Tell us about some of the work that happens behind the scenes...
We'll all be in the host hotel in the week leading up to the fight. We'll have all the fighters checked in, we provide training facilities for them at the hotel, and provide gyms for them as well. Make sure they're going to hit weight, look after them through that process. The bit which the fans don't get to see is the backstage area, where our medical provision is, all the doctors: the treatment fighters receive before to check they're OK before they go in and to check them over when they come out. That's a big logistical exercise that happens behind the scenes. We do our best to look after our fighters, and I think we do the best job of anybody in combat sports.
How do you spend the event itself?
I spend the majority of the Fight Night Octagon-side. I'll be there watching the fights, making sure the fights pass off OK, working with Marc Ratner [Vice President of Regulatory Affairs at UFC] who looks after all the refereeing and all the decisions. Making sure he's happy, everything's running smoothly and everybody knows where to find me. On a good night I don't have anything to do because the team have everything locked down. I get pulled into situations when things go wrong which thankfully happen very, very rarely. I spend a lot of time dealing with commercial partners and sponsors, talking to our guest and our clients, making sure everybody is having a good time, and the arena experience for our fans is working as well as it possibly can do. It's a long day! On a normal fight night, my day will start at nine o'clock for breakfast, and I'm normally wrapping the post-fight press conference at twelve o'clock at night.
What about the aftermath?
We'll start taking the infrastructure down as soon as the last person has left the arena. By the time we've finished all the press conferences the Octagon is usually packed away, and we tend to get out that night. We'll have left the arena in the early hours of the morning following the event, and everyone will leave the hotel the next day. We'll disperse and then regroup back in the office and start getting onto the next thing. It's a 24-7, 365 days a year operation.
Have you had any hiccups?
My first event as the GM of the region was the Dublin card, when we lost both the main event and the co-main in the week of the fight. That was a difficult one for the team to turn around. To give you an idea, we ended up with two-days notice, reprinting all of the marketing collateral, reprinting all of the posters, changing all the broadcast graphics. Obviously we were very upset for Joe Duffy and the fans, but it just shows the strength of this sport and the strength of our fans' loyalty to it that the arena was still full. The team were up until 2am rolling 800 posters. It was interesting night, and everyone put in a hell of a shift. I was buying the Guinness that night!
How do you plan to grow the sport in Europe?
We work very hard with the international mixed martial arts federation (IMMAF) to further the growth and development of mixed martial arts at the grassroots level... I spend a lot of time working with IMMAF, and with the sports governing bodies and sports ministries, to further the sport of mixed martial arts, because we need a strong foundation across the world for this sport to kick on to the next level. The professional side is doing well: we need to bolster the amateur ranks and we're delighted to see the progress that's being made.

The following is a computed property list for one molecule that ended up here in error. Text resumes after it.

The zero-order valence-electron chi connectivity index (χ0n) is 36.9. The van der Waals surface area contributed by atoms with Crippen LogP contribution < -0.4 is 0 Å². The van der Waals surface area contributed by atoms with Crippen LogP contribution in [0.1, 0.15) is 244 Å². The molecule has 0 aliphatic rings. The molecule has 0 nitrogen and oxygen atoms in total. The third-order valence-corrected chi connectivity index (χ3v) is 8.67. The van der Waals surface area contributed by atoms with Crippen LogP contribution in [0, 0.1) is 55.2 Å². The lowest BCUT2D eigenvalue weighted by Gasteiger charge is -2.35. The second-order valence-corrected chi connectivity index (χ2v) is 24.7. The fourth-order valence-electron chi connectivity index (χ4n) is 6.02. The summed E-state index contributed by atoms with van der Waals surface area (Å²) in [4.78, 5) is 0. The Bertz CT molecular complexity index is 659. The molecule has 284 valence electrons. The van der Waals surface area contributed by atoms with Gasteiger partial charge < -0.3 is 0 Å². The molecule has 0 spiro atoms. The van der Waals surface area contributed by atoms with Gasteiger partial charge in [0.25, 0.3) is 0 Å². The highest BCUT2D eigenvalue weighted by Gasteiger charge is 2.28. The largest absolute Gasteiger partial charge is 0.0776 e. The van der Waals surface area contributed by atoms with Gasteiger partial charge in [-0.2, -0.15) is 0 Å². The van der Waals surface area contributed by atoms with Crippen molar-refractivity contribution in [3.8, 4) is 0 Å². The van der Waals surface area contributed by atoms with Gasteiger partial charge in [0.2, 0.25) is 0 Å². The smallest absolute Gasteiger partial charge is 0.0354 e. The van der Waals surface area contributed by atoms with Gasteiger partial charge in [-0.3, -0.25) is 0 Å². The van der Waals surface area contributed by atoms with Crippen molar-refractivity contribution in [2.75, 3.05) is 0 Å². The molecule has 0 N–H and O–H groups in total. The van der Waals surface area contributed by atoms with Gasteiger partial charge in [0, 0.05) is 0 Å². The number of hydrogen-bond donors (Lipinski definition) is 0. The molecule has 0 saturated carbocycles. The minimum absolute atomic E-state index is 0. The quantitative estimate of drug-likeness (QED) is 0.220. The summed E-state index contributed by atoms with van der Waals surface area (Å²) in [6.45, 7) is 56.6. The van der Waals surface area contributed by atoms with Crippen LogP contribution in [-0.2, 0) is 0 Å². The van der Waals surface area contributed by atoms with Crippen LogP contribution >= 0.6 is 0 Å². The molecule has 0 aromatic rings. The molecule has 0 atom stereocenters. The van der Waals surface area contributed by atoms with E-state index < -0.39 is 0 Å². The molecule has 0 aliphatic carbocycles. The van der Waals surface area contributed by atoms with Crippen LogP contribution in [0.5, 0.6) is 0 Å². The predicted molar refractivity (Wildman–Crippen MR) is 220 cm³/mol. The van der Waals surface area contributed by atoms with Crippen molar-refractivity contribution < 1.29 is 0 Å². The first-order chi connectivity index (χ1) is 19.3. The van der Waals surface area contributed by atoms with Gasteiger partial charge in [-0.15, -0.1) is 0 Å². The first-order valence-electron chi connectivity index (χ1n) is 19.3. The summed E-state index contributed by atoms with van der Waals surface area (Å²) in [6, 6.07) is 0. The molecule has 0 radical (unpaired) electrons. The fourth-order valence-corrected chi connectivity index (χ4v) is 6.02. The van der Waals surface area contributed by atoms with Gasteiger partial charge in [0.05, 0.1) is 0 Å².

Would you consider free-to-air television?
We've looked at free-to-air television before: our event a couple of years ago was on Channel 5. We're delighted to be working with BT Sport, but anytime we can grab some free-to-air exposure we're always looking to do that. We have it in Ireland, where we have TV3 who sit alongside BT Sport. There's definitely room for an approach like that, we just need to do it in the right way that protects our business and goes to people that understand the sport. BT Sport have really impressed us with their desire to understand the sport and how best to present it, and I think they've done a very good job. I'm sure all UFC fans will agree that this sport is getting more coverage, and more love from a broadcaster, than it ever has done before.
How long until MMA fighters have the same mainstream recognition as boxers?
Clearly boxing has a heritage and an acceptance; [look] at the length of time that boxing has been around. We're a teenager as a sport, and I think we're getting that mainstream coverage. We can clearly do more, we clearly want to get more, and I think the fighters are beginning to see that in the coverage that we have. When we did our last event in London we had every major news outlet there. That's a sea change from where we were two years ago... It's only a matter of time until our fighters start to get into the national consciousness, and we have a very dedicated team who are working to do that everyday.
Must the rise of MMA mean the fall of boxing?
I absolutely believe that boxing and MMA can coexist, and I think they should coexist. I'm a boxing fan myself, and we want a flourishing combat sports scene. We want judo to being doing well, karate to be doing well, taekwondo, Muay Thai. We want all of these different martial arts to be flourishing because it's just going to get people into this world. We work very closely with some of these other disciplines, and we're delighted to see what's happening with the boxing scene in the UK at the minute. It's good news for everybody, and it's certainly not competitive between the two of us.
Finally, what fight are you most excited about on the London card?
I'm looking forward to Brad Pickett's walkout. He's had a hell of a career with us so that will be an emotional moment.
Follow James on Twitter @jselliott09